Fighting the Monster of Procrastination

Like all deadlines, project deadlines are always the victim of the Monster of Procrastination. It grabs a project deadline, locks it up into a cupboard and puts it away from one’s mind until the very last minute. And I mean that literally, the night before submission. You could bet your last rupee that when the offspring saunters up to me on a Sunday night, a day of hedonistic playing behind him, what he has remembered is that he has a project due the next morning.

The other day he came up to me with a face crumpled into a question mark. “I gotto make a PPT.” I immediately went into panic mode. I’ve fought enough pitched battles with PPT to hate it with a vengeance. “Okay,” I said, rubbing the sleep from my eyes, “let’s find the info and pictures and make it quick.”

“Don’t worry mom,” he said, “I will do it apne aap.”

And he did. In half an hour of dedicated netsurfing and effort, he’d managed to download all the information he needed which he slapped onto his presentation deck and then spent the next couple of hours adding animation and sound effects, which were to him, the more important part of the deal. I helped him spit polish it and we were set.

I have never been so grateful for his affinity towards technology than I was at that moment.  The computer and the internet have been lifesavers to him on many an occasion. Given that he has a deep and abiding loathing of books, any reading that he does is primarily of his textbooks and that too, when the parental whip is cracked and cracked hard. Therefore to get him to understand concepts and theories, the best thing that works for me as a parent is to get him to watch a video on the topic.

Thankfully, much to the relief of many parents like me with children who are more of visual learners, there are some wonderful videos out on multiple topics which carefully explain every aspect of a topic for a child. For a generation that has grown up interacting with technology and which is wired differently from the previous generation, it seems natural for them to absorb information from digital sources.

Given that most educators feel that between 60 to 80 percent of children are visual learners, technology driven learning resources with interactive visual content makes it fun and interesting for a child to go through a topic. More importantly, they don’t even realise they are ‘learning’ because they view the information as something that is entertainment rather than educative. Interactive lessons with pictures, graphics and animation make learning interesting and in sync with this generation which has grown up with computers and relates to computer related learning much better than they do with traditional classroom learning.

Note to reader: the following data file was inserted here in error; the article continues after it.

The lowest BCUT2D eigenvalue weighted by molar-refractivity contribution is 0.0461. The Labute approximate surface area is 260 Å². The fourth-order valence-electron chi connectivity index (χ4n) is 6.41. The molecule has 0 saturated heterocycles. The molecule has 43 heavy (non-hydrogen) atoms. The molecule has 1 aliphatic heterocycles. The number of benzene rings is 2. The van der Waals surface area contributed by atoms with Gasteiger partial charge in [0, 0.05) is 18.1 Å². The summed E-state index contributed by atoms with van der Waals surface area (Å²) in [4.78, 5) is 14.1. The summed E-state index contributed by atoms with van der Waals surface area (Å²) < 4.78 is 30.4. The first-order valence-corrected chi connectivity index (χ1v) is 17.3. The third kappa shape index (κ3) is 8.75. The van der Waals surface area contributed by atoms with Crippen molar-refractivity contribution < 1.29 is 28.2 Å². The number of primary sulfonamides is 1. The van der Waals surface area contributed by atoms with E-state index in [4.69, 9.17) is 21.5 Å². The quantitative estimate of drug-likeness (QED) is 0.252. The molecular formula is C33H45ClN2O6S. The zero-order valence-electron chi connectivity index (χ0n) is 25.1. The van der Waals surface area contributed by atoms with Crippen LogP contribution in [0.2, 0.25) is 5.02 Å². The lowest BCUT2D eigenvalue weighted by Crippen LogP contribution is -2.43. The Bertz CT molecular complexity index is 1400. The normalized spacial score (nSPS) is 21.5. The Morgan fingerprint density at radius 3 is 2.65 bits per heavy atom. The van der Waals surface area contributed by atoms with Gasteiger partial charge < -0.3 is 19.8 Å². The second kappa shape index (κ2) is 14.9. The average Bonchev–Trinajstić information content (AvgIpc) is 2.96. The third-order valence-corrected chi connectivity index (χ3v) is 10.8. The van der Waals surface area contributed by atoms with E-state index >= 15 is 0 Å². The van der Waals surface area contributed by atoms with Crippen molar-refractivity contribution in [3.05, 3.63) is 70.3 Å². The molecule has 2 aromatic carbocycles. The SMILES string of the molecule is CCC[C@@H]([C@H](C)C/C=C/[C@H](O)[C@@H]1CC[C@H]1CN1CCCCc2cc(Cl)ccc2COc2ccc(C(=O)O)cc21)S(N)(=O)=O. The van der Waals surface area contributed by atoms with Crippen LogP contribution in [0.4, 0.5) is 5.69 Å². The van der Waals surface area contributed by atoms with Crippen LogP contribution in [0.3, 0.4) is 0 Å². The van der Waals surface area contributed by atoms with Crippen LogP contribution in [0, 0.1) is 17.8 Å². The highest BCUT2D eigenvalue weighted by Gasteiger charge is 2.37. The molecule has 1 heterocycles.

My tried and tested hack whenever I want him to get interested in a topic enough to explore it, is to sit him down and show him an interesting YouTube video on it. As YouTube always does, one video leads to another and then it ends up with him watching an entire bunch of videos on the topic without realising he’d basically covered information contained in his textbook, and perhaps gone beyond that as well.

With technology at his disposal, he no longer needs me around to help him research information for his projects or his school assignments. He collates the information he needs and takes the printouts of whatever he requires. Another great advantage that technology brings is the plethora of video walkthroughs of various places of historical importance from his curriculum, as well as geographical locations being covered in his geography syllabus. Being able to see these in real time, rather than just grainy black and white pictures in the text book makes it much more real and immediate for him. As far as the sciences go, there are so many fabulous videos on every subject—the concept of the atom, something he found difficult to grasp—was something that he finally understood when he watched a short video on it. With some of the grammar struggles he has and the comprehension of certain topics, what has helped a lot are the interactive quizzes available online. The entire exercise is fun and they do the trick unconsciously. His Shakespeare text, too becomes easy and accessible with a wonderful website which translates para by para, the entire play from Shakespearean English to regular everyday English, helping him understand the detailed plot. Computers, a subject I can teach him nothing about, using the device as a modified typewriter myself being from a generation that never had it as part of the syllabus, is one of his favourite subjects, and he understands it all by himself.

It might have taken me time to learn how to use the computer effectively, but my son and their generation, they’ve figured it out. And more importantly, it doesn’t awe them as it did us. It just is. Part of their everyday. Comfortable, familiar and something they can always turn to if they need help.

So yes, I stand to fight the Monster of Procrastination for my son with #DellAarambh and urge parents to contribute too, to their child’s education.

Here is where you begin: http://bit.ly/2lp9SqI

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One thought on “Fighting the Monster of Procrastination

  1. So, cool fact, visual learning is a myth. Yeah. The only reason it’s so widely believed is because it doesn’t wound our ego as much when we think that a class we are terrible at is just not suited to our ‘learning style’ rather than the fact that we are just not paying attention, clever or motivated enough. It is also encouraged by teachers since teachers like to think they cater to the learning styles of different kids, but in reality, there is nothing such as a visual or auditory learner. I rest my case.

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